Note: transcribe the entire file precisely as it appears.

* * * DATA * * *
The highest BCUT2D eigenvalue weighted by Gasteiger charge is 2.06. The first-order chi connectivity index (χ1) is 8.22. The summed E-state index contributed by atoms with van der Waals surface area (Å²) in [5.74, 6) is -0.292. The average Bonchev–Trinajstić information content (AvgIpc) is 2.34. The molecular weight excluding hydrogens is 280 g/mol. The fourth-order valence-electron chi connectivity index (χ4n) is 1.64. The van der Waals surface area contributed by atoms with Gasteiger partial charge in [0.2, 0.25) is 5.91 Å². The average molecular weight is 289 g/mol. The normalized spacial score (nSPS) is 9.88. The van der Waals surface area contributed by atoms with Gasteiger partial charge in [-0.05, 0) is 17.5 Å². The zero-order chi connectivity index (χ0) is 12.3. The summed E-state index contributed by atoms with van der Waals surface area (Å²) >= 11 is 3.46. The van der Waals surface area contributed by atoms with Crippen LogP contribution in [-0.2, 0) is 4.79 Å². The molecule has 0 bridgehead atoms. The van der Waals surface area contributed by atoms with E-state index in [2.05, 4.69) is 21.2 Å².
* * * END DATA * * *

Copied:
The highest BCUT2D eigenvalue weighted by Gasteiger charge is 2.06. The first-order chi connectivity index (χ1) is 8.22. The summed E-state index contributed by atoms with van der Waals surface area (Å²) in [5.74, 6) is -0.292. The average Bonchev–Trinajstić information content (AvgIpc) is 2.34. The molecular weight excluding hydrogens is 280 g/mol. The fourth-order valence-electron chi connectivity index (χ4n) is 1.64. The van der Waals surface area contributed by atoms with Gasteiger partial charge in [0.2, 0.25) is 5.91 Å². The average molecular weight is 289 g/mol. The normalized spacial score (nSPS) is 9.88. The van der Waals surface area contributed by atoms with Gasteiger partial charge in [-0.05, 0) is 17.5 Å². The zero-order chi connectivity index (χ0) is 12.3. The summed E-state index contributed by atoms with van der Waals surface area (Å²) >= 11 is 3.46. The van der Waals surface area contributed by atoms with Crippen LogP contribution in [-0.2, 0) is 4.79 Å². The molecule has 0 bridgehead atoms. The van der Waals surface area contributed by atoms with E-state index in [2.05, 4.69) is 21.2 Å².